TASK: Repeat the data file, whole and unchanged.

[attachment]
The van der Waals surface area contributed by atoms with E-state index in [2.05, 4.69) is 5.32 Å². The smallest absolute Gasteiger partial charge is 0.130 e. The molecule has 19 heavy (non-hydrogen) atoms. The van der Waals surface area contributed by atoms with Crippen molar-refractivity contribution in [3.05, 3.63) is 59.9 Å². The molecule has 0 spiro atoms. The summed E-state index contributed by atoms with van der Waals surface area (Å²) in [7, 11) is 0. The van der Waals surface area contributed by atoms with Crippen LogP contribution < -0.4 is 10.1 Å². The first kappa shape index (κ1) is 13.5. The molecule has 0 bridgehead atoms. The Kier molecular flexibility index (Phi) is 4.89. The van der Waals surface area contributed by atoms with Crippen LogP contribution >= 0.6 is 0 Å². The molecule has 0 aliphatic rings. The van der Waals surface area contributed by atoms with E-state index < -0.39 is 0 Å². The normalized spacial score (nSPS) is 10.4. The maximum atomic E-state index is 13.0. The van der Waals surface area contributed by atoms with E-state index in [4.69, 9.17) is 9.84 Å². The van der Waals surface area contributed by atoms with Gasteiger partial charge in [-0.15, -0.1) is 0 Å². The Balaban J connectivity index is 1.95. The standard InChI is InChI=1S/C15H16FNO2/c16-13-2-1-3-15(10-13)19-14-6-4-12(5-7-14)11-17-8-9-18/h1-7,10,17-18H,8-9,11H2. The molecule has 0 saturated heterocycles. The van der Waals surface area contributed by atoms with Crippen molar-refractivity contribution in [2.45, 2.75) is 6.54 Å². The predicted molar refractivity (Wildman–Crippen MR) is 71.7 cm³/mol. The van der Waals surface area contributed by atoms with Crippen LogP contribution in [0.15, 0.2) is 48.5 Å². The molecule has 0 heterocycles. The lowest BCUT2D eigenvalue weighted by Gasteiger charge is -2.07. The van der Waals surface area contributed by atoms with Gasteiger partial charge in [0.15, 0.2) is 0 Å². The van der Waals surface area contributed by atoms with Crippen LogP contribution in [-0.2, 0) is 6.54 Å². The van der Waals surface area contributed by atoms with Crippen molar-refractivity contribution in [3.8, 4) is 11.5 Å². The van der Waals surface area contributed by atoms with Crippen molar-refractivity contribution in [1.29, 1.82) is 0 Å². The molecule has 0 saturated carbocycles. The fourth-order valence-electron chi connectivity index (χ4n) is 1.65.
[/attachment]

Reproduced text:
The van der Waals surface area contributed by atoms with E-state index in [2.05, 4.69) is 5.32 Å². The smallest absolute Gasteiger partial charge is 0.130 e. The molecule has 19 heavy (non-hydrogen) atoms. The van der Waals surface area contributed by atoms with Crippen molar-refractivity contribution in [3.05, 3.63) is 59.9 Å². The molecule has 0 spiro atoms. The summed E-state index contributed by atoms with van der Waals surface area (Å²) in [7, 11) is 0. The van der Waals surface area contributed by atoms with Crippen LogP contribution < -0.4 is 10.1 Å². The first kappa shape index (κ1) is 13.5. The molecule has 0 bridgehead atoms. The Kier molecular flexibility index (Phi) is 4.89. The van der Waals surface area contributed by atoms with Crippen LogP contribution >= 0.6 is 0 Å². The molecule has 0 aliphatic rings. The van der Waals surface area contributed by atoms with E-state index < -0.39 is 0 Å². The normalized spacial score (nSPS) is 10.4. The maximum atomic E-state index is 13.0. The van der Waals surface area contributed by atoms with E-state index in [4.69, 9.17) is 9.84 Å². The van der Waals surface area contributed by atoms with Gasteiger partial charge in [-0.15, -0.1) is 0 Å². The Balaban J connectivity index is 1.95. The standard InChI is InChI=1S/C15H16FNO2/c16-13-2-1-3-15(10-13)19-14-6-4-12(5-7-14)11-17-8-9-18/h1-7,10,17-18H,8-9,11H2. The molecule has 0 saturated heterocycles. The van der Waals surface area contributed by atoms with Crippen molar-refractivity contribution in [2.45, 2.75) is 6.54 Å². The predicted molar refractivity (Wildman–Crippen MR) is 71.7 cm³/mol. The van der Waals surface area contributed by atoms with Crippen LogP contribution in [0.15, 0.2) is 48.5 Å². The molecule has 0 heterocycles. The lowest BCUT2D eigenvalue weighted by Gasteiger charge is -2.07. The van der Waals surface area contributed by atoms with Gasteiger partial charge in [0.15, 0.2) is 0 Å². The van der Waals surface area contributed by atoms with Crippen LogP contribution in [-0.2, 0) is 6.54 Å². The van der Waals surface area contributed by atoms with Crippen molar-refractivity contribution in [3.8, 4) is 11.5 Å². The van der Waals surface area contributed by atoms with Crippen molar-refractivity contribution in [1.29, 1.82) is 0 Å². The molecule has 0 saturated carbocycles. The fourth-order valence-electron chi connectivity index (χ4n) is 1.65.